The manual transmissions that went in those trucks were pretty solid, especially when compared with the e4OD automatics of the era. The idi trucks aren't fast, but they are incredibly tough and easy to work on. If you are a halfway decent mechanic, you should have no trouble keeping it on the road. Plus, they aren't too fussy about fuel quality; they will run on a mix of diesel and just about any other light oil you happen to have lying around including used motor oil and used ATF, provided that it has been filtered a little. Used vegetable oil is another common fuel source for these trucks, but it requires more filtering and gels up below about 40*f without a tank heater.

The problem with the glow plug system is that the controller/relay for the system can be unreliable. Without the help of glow plugs, you will have a very difficult time starting an idi in cold weather. Never use starting fluid in an idi unless you really want an excuse to rebuild your engine. What most people end up doing is wiring a switch in the cab to bypass the problematic controller and give the driver direct control over the glow plugs. Hop in, hold the switch for twenty seconds, and fire it up. Pretty simple. YouTube is full of how-to videos on this and many other idi related subjects.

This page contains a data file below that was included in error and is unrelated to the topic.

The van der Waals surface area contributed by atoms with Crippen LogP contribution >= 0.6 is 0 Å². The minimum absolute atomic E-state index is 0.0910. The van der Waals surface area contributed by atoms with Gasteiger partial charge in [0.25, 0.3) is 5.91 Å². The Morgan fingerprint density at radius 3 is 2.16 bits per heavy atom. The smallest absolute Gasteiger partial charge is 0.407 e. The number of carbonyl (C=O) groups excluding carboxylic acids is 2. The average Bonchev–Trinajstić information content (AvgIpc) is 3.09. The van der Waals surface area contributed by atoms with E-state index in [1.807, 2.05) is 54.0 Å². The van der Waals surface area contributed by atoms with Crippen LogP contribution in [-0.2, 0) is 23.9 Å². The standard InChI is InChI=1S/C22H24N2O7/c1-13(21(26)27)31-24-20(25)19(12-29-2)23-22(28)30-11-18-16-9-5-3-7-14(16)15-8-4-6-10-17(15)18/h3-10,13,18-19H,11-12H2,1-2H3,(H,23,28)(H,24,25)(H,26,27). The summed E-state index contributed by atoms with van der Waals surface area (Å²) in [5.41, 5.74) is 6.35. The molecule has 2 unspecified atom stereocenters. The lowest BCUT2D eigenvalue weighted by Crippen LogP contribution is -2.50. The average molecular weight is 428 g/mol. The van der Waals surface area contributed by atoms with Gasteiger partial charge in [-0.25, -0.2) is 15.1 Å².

If I hadn't found such a good deal on my SuperDuty, I would have an idi in my driveway.
 

·
Registered
Joined
·
3,228 Posts
I'm thinking of buying a 1993 flatbed F350. Less than 100000 on it. Has anyone had one of these? If so, how hard is it to swap the fuel filter? And would it be fine to run my barreled John Deere engine oil in it?